For the first time since cleaning out their lockers in the aftermath of the team's elimination from the playoffs, the Sharks broke their cone of silence. Majority owner Hasso Plattner issued the following statement to the media:
"I am very disappointed in the way our team finished the 2013-14 season. Gaining a 3-0 series advantage and being unable to advance is a major blow to our organization and fan base. Our teams have been consistently built to go deep into the playoffs and this goal won't change.
Doug Wilson and I have met over the past two weeks. He has shared his support of the coaching staff, as well as his recommended changes to our team's roster, and he has my complete support moving forward.
I want to thank our extremely loyal fans and partners for their continued support and to let them know that we are not satisfied with the status quo of the last several seasons.
I am confident that with the proposed changes, Doug and his staff will build a team we can all be proud of."
There's nothing groundbreaking or surprising here but it's at least an official confirmation that Todd McLellan's job is safe despite the team's postseason collapse, as it should be. Don't get me wrong, McLellan deserves his share of blame for the series loss. Playing Mike Brown over Marty Havlat or Tyler Kennedy for six of seven games was ill-advised as was continuing to deploy James Sheppard as his third-line center when the Sharks' best moments of the series (and, really, best moments of the past four seasons) came with Joe Pavelski in that spot. It also shouldn't have taken until an injury to Marc-Edouard Vlasic for Matt Irwin to draw into the lineup on defense. While it's certainly debatable whether those changes would have salvaged the series for San Jose, it's tough to argue McLellan's lineup decisions gave his team the best possible chance to win.
But the fact of the matter is every head coach in the league, even the best ones, have their quirks when it comes to personnel usage. Just last night a Cup-winner, granted one who isn't likely to stay employed for long, played Tanner Glass on his third line over Beau Bennett in a Game 7. Hours later, a different coach with a pair of rings had the rotting corpse of Michal Handzus center his second line, played Sheldon Brookbank over Michal Rozsival and would have had facepuncher Brandon Bollig in the lineup over someone who can actually play hockey were Bollig not serving a two-game suspension. McLellan's mistakes may not be excusable but they're par for the course in the NHL. The odds of finding a coach who will not only deploy an optimal lineup on a nightly basis but is capable of running systems as effective as McLellan's are slim. When it comes to firing McLellan or trading Joe Thornton and Patrick Marleau, the follow-up question should always be the same: who do you plan to replace them with? I'm not convinced a realistic replacement in any of the three cases is likely to improve the team in the short term.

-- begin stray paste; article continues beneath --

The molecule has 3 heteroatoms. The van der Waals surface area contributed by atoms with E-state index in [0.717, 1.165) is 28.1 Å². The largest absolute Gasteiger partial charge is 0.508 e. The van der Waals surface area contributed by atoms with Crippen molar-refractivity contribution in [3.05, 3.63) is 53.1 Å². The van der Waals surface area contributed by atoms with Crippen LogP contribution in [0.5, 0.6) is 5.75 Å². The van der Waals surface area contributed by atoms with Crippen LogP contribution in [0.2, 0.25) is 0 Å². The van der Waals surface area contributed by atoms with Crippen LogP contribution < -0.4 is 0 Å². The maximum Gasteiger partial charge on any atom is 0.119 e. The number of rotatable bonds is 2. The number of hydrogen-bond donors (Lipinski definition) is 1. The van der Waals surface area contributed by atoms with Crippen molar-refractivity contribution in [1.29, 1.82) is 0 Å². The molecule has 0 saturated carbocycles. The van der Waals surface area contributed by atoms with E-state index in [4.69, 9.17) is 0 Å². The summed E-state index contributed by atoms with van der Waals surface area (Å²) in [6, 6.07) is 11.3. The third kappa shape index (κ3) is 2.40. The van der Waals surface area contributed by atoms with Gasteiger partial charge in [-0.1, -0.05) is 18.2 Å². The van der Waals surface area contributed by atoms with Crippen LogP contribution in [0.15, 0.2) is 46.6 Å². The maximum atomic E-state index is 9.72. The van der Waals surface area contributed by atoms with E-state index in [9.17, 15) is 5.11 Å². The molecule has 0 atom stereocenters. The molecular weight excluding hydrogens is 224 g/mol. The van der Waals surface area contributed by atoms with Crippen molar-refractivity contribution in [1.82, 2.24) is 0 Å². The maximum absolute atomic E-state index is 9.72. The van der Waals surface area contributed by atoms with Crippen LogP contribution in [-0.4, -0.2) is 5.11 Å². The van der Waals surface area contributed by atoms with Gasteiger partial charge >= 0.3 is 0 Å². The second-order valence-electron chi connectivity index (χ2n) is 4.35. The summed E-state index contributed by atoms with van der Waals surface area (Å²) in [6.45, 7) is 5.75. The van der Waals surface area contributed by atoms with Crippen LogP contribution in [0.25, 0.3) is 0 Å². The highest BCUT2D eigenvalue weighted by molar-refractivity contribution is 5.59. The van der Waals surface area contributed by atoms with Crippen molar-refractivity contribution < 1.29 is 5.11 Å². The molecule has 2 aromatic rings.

And it's clear from Plattner's statement that the team is still aiming to win in the short term. Roster changes are certainly coming (which was more or less a given anyway with Dan Boyle's contract expiring) but they're more likely to involve an influx of players who can help in the present tense than futures. As we discussed after the Game 7 loss, the Sharks will still be a Cup contender next season barring a massive overreaction. They've managed to avoid that behind the bench, but the real proof will be evident in how they deal with the roster.